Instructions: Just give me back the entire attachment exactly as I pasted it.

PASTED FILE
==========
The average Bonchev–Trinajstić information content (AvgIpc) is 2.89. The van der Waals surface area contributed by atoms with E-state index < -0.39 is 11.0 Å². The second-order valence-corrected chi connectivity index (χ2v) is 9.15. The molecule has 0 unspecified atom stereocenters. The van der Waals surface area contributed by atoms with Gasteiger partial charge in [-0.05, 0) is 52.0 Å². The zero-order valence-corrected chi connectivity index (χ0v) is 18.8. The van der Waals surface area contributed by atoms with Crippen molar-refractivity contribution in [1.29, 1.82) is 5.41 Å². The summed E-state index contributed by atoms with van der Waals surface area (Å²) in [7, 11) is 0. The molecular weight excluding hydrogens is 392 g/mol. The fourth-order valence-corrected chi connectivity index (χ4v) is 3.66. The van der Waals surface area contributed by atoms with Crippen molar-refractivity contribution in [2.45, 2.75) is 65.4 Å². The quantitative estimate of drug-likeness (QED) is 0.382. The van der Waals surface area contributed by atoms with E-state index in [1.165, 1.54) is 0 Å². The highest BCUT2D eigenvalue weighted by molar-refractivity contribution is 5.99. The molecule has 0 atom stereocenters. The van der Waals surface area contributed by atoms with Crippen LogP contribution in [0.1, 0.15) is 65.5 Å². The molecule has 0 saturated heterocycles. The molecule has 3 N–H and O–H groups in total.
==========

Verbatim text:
The average Bonchev–Trinajstić information content (AvgIpc) is 2.89. The van der Waals surface area contributed by atoms with E-state index < -0.39 is 11.0 Å². The second-order valence-corrected chi connectivity index (χ2v) is 9.15. The molecule has 0 unspecified atom stereocenters. The van der Waals surface area contributed by atoms with Gasteiger partial charge in [-0.05, 0) is 52.0 Å². The zero-order valence-corrected chi connectivity index (χ0v) is 18.8. The van der Waals surface area contributed by atoms with Crippen molar-refractivity contribution in [1.29, 1.82) is 5.41 Å². The summed E-state index contributed by atoms with van der Waals surface area (Å²) in [7, 11) is 0. The molecular weight excluding hydrogens is 392 g/mol. The fourth-order valence-corrected chi connectivity index (χ4v) is 3.66. The van der Waals surface area contributed by atoms with Crippen molar-refractivity contribution in [2.45, 2.75) is 65.4 Å². The quantitative estimate of drug-likeness (QED) is 0.382. The van der Waals surface area contributed by atoms with E-state index in [1.165, 1.54) is 0 Å². The highest BCUT2D eigenvalue weighted by molar-refractivity contribution is 5.99. The molecule has 0 atom stereocenters. The van der Waals surface area contributed by atoms with Crippen LogP contribution in [0.1, 0.15) is 65.5 Å². The molecule has 0 saturated heterocycles. The molecule has 3 N–H and O–H groups in total.